While a stock market, also called an equity market, is used primarily for trading stocks or equities, other financial securities may be traded as well. These include corporate bonds or exchange traded funds (ETFs). Stock markets also serve as a venue for trading derivatives based on specific securities, such as bonds, currencies, commodities, and stocks.
Tracking Stock Market Performance
The term, “stock market,” frequently references one of the main stock market indexes in the U.S. – either the S&P 500 or the Dow Jones Industrial Average (DJIA). Because tracking each stock proves difficult, these indexes review the performance of the market as a whole.
The Dow Jones Industrials
The Dow Jones Industrial Average (DJIA) is the most well-known of the stock market indexes. The index, owned by Dow Jones & Company, gauges the price movement each day of 30 major U.S. companies on the NYSE and NASDAQ. The DJIA may be used to determine economic growth in the U.S. or stock market conditions overall.
The DJIA, often referred to as the “Dow,” represents the “pulse” of stock market activity. If you hear about the stock market closing up or down for the day, you can use this information to determine your plans for investing or trading.
The stock market, itself, works like an auction house, except it operates through a network of stock exchanges. When a company lists shares of stocks on an exchanges, it does so through an initial public offering or IPO. Every time an investor buys shares of stocks, he or she helps a business raise equity to improve its services and make money. A stock exchange, in essence, allows investors and others to track the supply or demand of specific stocks. In turn, the supply and demand of a stock determines the stock price and measures investor and trader participation.
How Stocks Trade
During a stock trade, a stock buyer offers a bid, or what they are willing to pay for a stock. This price typically is lower than the amount a seller asks for in exchange. The amount of the difference between the bid and ask price is known as a bid-ask spread.
For a trade to occur, either the stock purchaser must increase his or her price or the seller needs to reduce the asking price. While this may sound rather complicated, innovations in trading today allow computer algorithms to do most of the price-setting calculations.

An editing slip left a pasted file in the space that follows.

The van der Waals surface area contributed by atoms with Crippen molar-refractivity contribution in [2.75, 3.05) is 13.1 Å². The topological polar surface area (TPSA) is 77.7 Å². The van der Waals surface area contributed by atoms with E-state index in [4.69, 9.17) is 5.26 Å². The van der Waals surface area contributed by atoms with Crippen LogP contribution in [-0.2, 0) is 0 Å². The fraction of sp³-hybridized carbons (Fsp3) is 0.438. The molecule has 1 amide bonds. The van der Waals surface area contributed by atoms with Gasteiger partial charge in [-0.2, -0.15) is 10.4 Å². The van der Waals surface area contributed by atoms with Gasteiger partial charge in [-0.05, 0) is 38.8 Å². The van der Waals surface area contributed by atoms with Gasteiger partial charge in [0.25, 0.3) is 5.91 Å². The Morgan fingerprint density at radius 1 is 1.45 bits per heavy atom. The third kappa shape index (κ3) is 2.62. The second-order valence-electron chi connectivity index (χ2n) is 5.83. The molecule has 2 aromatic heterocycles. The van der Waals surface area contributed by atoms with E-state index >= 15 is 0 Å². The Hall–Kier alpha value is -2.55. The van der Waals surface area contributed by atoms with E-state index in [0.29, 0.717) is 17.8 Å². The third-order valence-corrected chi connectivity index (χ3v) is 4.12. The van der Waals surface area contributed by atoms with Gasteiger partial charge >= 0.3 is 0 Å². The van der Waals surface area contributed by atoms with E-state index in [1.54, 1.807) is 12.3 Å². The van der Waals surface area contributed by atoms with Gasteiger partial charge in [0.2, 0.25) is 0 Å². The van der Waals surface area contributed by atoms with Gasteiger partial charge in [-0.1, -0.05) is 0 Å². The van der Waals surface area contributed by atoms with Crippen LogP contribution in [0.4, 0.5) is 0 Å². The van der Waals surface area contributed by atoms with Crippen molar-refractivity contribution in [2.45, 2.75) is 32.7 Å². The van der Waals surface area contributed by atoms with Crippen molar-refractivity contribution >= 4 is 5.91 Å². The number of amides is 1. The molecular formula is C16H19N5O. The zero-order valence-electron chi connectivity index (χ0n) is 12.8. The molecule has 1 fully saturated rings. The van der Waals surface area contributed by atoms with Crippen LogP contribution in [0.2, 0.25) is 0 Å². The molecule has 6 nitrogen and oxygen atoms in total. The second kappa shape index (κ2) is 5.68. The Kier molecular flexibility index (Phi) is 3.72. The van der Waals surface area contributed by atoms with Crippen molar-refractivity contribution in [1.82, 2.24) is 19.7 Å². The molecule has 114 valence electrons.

In the beginning, stock trading took place in a physical market. However, today, the stock market relies on electronics. In turn, independent trades can be made by following the stock market’s movement in relation to economic conditions, political happenings, and current news reports.
Stock Market Risk and Volatility
While investing in stocks does come with some risk, that risk can be reduced by diversifying a stock portfolio and investing long-term, or by reinvesting stock dividends. Day trading represents the riskiest type of stock investment, as the trader must quickly buy and sell shares, based on price swings. The key to safe investing is to invest in low-cost index funds that track the stock market, and to stay invested, through the ups and downs, so you can work at building wealth.
You can also invest in mutual funds, a 401(k) at work, or buy individual stocks through a brokerage account or IRA. Again, any stock investment carries certain risks, but it also carries the potential for substantial rewards. Diversification reduces investment risks and helps you realize those long-term rewards. Instead of buying individual stocks, you can buy an index fund (a type of mutual fund) or an exchange-traded fund (ETF), both which feature a series of stocks. These funds offer the greatest potential for financial growth if you hold them long-term.
Whatever your trading strategy, you can make money in the stock market. To realize gains in the market, you need to stay on top of the latest news and political events, follow the stock market indexes, and learn more about the companies where wish to invest. This site will help you become a better investor while helping you recognize your individual goals for equity funding and trading.
Whether you are a member, occasional visitor, or new user to StockMarkets.com, we hope that you enjoy what you read and visit us again soon as we continue to add fresh content and features. If you have any suggestions or comments we look forward to hearing from you.
Stock Market Facts
Here are some fast facts about global stock markets and exchanges.
We have assembled some fast facts about Stock Markets. This information was compiled from a variety of resources including NYSE, NASDAQ and foreign stock exchanges. Below is our profile containing facts and information to familiarize you about the financial markets and stocks.